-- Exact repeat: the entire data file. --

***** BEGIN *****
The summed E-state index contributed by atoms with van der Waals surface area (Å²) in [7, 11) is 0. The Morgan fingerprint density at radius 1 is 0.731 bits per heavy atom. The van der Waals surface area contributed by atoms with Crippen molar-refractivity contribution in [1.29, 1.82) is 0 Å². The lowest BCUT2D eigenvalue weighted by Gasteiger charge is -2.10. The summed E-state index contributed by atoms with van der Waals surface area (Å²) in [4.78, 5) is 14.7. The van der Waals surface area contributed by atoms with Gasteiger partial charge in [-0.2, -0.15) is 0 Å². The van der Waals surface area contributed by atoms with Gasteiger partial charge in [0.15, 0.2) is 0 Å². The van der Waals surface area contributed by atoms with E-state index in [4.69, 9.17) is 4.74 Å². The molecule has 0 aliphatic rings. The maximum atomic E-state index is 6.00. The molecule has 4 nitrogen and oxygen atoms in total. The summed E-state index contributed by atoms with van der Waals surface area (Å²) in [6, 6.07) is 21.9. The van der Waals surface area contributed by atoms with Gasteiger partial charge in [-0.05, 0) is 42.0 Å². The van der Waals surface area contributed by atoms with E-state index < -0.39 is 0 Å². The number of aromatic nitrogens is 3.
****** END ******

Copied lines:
The summed E-state index contributed by atoms with van der Waals surface area (Å²) in [7, 11) is 0. The Morgan fingerprint density at radius 1 is 0.731 bits per heavy atom. The van der Waals surface area contributed by atoms with Crippen molar-refractivity contribution in [1.29, 1.82) is 0 Å². The lowest BCUT2D eigenvalue weighted by Gasteiger charge is -2.10. The summed E-state index contributed by atoms with van der Waals surface area (Å²) in [4.78, 5) is 14.7. The van der Waals surface area contributed by atoms with Gasteiger partial charge in [-0.2, -0.15) is 0 Å². The van der Waals surface area contributed by atoms with Gasteiger partial charge in [0.15, 0.2) is 0 Å². The van der Waals surface area contributed by atoms with E-state index in [4.69, 9.17) is 4.74 Å². The molecule has 0 aliphatic rings. The maximum atomic E-state index is 6.00. The molecule has 4 nitrogen and oxygen atoms in total. The summed E-state index contributed by atoms with van der Waals surface area (Å²) in [6, 6.07) is 21.9. The van der Waals surface area contributed by atoms with Gasteiger partial charge in [-0.05, 0) is 42.0 Å². The van der Waals surface area contributed by atoms with E-state index < -0.39 is 0 Å². The number of aromatic nitrogens is 3.